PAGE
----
Publications by authors named "J Salinas Ramos"

3,086 Publications

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Past and future of HIV infection. A document based on expert opinion.

Rev Esp Quimioter 2022 Jan 12. Epub 2022 Jan 12.

Servicio de Microbiología Clínica y Enfermedades Infecciosas del Hospital General Universitario Gregorio Marañón, Universidad Complutense. CIBERES. Ciber de Enfermedades Respiratorias. Madrid, Spain.

HIV infection is now almost 40 years old. In this time, along with the catastrophe and tragedy that it has entailed, it has also represented the capacity of modern society to take on a challenge of this magnitude and to transform an almost uniformly lethal disease into a chronic illness, compatible with a practically normal personal and relationship life. This anniversary seemed an ideal moment to pause and reflect on the future of HIV infection, the challenges that remain to be addressed and the prospects for the immediate future. This reflection has to go beyond merely technical approaches, by specialized professionals, to also address social and ethical aspects. For this reason, the Health Sciences Foundation convened a group of experts in different aspects of this disease to discuss a series of questions that seemed pertinent to all those present. Each question was presented by one of the participants and discussed by the group. The document we offer is the result of this reflection.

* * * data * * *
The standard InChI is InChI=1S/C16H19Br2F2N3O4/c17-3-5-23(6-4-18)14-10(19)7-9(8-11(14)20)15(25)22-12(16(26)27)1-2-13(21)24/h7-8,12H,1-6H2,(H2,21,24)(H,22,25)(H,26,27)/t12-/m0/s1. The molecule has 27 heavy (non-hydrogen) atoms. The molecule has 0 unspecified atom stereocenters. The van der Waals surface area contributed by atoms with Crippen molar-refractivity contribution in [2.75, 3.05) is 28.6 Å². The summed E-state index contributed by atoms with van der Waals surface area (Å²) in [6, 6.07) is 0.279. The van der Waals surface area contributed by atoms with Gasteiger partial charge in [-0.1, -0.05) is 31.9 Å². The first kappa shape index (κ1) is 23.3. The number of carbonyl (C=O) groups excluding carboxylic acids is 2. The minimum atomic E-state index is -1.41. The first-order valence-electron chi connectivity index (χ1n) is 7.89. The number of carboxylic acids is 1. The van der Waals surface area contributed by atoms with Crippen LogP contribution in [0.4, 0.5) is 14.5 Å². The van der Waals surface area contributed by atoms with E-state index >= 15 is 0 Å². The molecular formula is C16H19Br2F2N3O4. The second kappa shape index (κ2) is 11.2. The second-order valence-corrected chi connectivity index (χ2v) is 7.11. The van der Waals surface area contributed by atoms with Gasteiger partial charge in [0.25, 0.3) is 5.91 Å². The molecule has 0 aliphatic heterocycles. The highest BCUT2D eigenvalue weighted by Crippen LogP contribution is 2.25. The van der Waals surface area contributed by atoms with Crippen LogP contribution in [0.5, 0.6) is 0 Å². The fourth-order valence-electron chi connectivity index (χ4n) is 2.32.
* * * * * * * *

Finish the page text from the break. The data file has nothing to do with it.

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http://dx.doi.org/10.37201/req/083.2021DOI Listing
January 2022

Tucatinib versus placebo added to trastuzumab and capecitabine for patients with pretreated HER2+ metastatic breast cancer with and without brain metastases (HER2CLIMB): final overall survival analysis.

Ann Oncol 2021 Dec 23. Epub 2021 Dec 23.

Dana-Farber Cancer Institute, Boston, USA.

Background: In the primary analysis of the HER2CLIMB trial, tucatinib added to trastuzumab and capecitabine significantly improved overall survival (OS) and progression-free survival (PFS) in patients with human epidermal growth factor receptor 2 positive (HER2+) metastatic breast cancer. We report efficacy and safety outcomes, including the final OS and safety outcomes from follow-up in HER2CLIMB.

Patients And Methods: HER2CLIMB is a randomized, double-blind, placebo-controlled trial in patients with locally advanced or metastatic HER2+ breast cancer, including patients with brain metastases. Patients were randomized 2 : 1 to receive tucatinib or placebo, in combination with trastuzumab and capecitabine. After the primary analysis (median follow-up of 14 months), the protocol was amended to allow for unblinding sites to treatment assignment and cross-over from the placebo combination to the tucatinib combination. Protocol prespecified descriptive analyses of OS, PFS (by investigator assessment), and safety were carried out at ∼2 years from the last patient randomized.